How Do You Know If You Are Talking To A Responsible Breeder?

Getting a Puppy Series

Time for a Puppy
How to Select a Breed
Grooming Needs
Exercise Needs
PWDs and Kids
Where to Get a Puppy
Responsible Breeders
Puppy Placement
Health Issues

Who they are

Serious and dedicated hobby breeders do not really expect to make a profit from selling puppies. They breed dogs for the enjoyment and pride that comes from producing high quality, happy, healthy puppies that become cherished family companions. These breeders acknowledge responsibility for each and every puppy produced and stand behind every dog they breed.

Unequivocally, you should choose your puppy from a responsible hobby breeder. You deserve a pet that was the result of careful planning, a puppy who was bred and carefully raised to be happy and healthy. Only the established breeder, with a selective breeding program, can offer you predictability and consistency of quality, health, and temperament. And you won't pay more for this good quality. Pet shops and backyard breeders often sell their poor quality puppies at prices that are equal to, or higher than those charged by hobby breeders.

Finding a responsible breeder

How does one recognize the serious, dedicated hobby breeder? The list below identifies many of the attributes and characteristics of the serious hobby breeder, though no breeder will have all of these. Don't be afraid to ask questions or to confront the prospective source with these requirements. It is your right, and a dedicated and reputable breeder will respond positively and with pride.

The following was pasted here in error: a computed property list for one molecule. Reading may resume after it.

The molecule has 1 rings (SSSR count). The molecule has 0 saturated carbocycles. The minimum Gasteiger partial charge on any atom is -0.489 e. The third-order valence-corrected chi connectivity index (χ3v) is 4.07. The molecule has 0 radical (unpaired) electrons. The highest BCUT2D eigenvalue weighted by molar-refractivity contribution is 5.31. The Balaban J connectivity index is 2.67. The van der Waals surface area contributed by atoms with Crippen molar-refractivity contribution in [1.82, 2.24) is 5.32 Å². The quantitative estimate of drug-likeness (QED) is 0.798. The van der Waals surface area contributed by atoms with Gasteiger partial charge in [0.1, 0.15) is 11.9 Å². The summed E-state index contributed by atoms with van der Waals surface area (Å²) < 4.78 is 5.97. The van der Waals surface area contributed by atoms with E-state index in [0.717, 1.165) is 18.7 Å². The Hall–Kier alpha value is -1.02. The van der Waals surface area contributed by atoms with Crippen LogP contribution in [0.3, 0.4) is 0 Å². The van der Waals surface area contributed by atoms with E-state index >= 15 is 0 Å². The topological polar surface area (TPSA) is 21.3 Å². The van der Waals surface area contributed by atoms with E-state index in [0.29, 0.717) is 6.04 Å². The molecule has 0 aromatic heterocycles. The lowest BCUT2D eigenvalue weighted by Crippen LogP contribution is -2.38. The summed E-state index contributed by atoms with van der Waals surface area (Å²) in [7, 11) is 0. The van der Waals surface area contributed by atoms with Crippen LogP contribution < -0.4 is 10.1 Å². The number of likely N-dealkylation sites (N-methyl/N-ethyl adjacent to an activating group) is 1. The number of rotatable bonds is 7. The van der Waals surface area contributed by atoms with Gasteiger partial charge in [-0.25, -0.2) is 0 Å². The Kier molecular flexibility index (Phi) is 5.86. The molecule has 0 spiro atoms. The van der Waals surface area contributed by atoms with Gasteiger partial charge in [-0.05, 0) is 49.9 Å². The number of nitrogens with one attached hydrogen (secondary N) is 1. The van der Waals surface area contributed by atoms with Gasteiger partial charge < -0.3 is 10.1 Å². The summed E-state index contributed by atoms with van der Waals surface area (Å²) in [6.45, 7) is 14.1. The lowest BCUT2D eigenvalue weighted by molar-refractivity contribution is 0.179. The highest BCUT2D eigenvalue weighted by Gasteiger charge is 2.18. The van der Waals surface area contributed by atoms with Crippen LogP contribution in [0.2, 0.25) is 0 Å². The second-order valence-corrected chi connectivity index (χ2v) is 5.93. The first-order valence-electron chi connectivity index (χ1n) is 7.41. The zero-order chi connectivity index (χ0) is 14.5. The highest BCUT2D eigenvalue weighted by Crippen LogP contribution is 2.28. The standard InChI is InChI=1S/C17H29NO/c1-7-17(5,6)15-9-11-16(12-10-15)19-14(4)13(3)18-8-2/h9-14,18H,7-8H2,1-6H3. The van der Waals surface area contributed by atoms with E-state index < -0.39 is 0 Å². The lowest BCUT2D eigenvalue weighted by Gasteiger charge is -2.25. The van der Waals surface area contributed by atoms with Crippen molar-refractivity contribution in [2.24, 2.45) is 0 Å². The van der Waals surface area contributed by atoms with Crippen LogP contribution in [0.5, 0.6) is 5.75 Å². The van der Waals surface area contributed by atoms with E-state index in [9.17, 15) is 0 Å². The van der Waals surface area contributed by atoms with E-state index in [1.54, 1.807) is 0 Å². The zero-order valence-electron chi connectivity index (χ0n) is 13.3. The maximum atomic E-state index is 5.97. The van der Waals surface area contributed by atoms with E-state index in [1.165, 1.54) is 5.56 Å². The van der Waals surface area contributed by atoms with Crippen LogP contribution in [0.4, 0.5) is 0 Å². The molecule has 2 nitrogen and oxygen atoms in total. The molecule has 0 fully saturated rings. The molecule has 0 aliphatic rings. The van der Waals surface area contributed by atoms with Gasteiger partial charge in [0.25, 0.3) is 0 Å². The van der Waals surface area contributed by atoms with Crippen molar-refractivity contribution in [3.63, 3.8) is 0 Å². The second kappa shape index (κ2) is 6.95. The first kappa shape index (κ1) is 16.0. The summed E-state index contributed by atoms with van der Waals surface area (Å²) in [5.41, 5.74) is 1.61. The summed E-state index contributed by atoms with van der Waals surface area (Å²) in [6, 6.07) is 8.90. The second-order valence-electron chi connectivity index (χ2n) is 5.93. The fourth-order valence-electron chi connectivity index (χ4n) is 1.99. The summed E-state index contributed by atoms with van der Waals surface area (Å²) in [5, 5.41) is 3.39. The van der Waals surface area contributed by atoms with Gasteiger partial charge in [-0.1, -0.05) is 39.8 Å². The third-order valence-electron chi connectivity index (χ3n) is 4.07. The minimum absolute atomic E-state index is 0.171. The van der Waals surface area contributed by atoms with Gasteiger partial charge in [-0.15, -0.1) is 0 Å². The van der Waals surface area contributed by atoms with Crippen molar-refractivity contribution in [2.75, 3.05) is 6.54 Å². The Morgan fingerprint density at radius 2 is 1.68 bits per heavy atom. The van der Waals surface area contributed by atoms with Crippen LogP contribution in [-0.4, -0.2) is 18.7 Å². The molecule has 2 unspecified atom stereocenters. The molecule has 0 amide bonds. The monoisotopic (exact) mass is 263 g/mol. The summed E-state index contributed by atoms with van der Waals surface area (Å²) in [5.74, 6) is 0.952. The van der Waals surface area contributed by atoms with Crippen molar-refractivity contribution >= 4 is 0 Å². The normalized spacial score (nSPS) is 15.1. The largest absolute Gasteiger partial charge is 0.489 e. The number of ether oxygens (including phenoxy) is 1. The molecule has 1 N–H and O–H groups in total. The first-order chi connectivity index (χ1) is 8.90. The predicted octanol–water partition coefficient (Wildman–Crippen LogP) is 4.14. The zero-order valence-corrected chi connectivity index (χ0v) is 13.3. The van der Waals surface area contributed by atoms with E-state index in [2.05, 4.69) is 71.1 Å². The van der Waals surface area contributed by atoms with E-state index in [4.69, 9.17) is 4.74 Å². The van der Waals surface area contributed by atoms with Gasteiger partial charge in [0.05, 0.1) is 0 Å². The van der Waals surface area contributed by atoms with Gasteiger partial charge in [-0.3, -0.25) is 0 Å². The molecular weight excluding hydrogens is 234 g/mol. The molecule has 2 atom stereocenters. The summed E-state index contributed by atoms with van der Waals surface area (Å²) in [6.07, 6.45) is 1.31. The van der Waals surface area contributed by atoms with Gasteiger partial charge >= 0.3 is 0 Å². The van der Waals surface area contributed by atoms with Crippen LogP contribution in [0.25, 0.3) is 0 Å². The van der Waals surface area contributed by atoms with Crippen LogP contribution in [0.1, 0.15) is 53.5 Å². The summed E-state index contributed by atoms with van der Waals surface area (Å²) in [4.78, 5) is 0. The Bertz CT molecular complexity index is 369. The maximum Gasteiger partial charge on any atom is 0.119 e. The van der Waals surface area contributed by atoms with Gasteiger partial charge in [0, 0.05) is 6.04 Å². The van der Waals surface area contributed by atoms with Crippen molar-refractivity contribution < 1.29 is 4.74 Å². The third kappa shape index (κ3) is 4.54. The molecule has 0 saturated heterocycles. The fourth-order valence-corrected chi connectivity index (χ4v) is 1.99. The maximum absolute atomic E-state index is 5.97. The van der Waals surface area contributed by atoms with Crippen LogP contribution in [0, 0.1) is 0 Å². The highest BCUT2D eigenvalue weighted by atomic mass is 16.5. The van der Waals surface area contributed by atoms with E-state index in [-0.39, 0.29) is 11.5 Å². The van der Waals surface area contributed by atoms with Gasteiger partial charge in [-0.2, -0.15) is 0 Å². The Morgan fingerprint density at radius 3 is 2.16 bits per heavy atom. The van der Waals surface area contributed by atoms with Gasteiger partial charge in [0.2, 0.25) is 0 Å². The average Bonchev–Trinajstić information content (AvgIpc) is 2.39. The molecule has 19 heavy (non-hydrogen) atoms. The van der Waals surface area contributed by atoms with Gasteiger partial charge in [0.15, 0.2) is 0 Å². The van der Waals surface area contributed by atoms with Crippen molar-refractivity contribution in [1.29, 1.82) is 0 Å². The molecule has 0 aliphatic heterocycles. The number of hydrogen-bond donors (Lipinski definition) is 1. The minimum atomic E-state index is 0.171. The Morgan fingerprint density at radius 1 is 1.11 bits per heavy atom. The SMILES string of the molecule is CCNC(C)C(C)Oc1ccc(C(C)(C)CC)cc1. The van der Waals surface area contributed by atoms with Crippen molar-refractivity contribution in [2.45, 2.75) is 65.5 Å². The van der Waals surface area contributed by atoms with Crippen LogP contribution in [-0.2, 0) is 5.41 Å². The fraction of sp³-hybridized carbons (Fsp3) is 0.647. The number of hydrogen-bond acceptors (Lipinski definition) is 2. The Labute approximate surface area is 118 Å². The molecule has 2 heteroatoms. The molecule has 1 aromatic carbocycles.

1. Each breed of dog has a national breed club and, in many areas of the country, local specialty (single-breed) clubs exist. Also, throughout the country, there are local all-breed dog clubs. Ideally, your breeder will belong to all three types of clubs, and possibly to other dog-related organizations as well, although sometimes not all the options will be available to them. Usually, participation in dog clubs indicates depth of involvement. The breeder is exposed to other points of view, learns more about their breed and is kept up to date about general dog care and modern breeding practices.
  2. Breeders should be involved in showing their dogs, so that they aren't breeding in a vacuum. Breeders who don't show may have no idea how good their dogs really are and are deprived of the opportunity to share information and ideas with others. Showing provides competition which encourages breeders to produce better dogs. Breeders who show are not relying solely on a pedigree to indicate quality. The show ring is the forum that indicates the degree to which a dog conforms to the standard for its breed. Breeders who show are known by others, have a reputation to uphold, and will be as careful and honest in selling you a pet as they are in selling show dogs.
  3. Your breeder should give you a reasonable period of time after purchase to have your pup examined by a veterinarian to determine its state of health. If a problem should arise, it can be quickly resolved. Most reputable breeders will also have the puppies vet-checked once prior to placement to check for things like heart murmurs which aren't easily identifiable by visual inspection.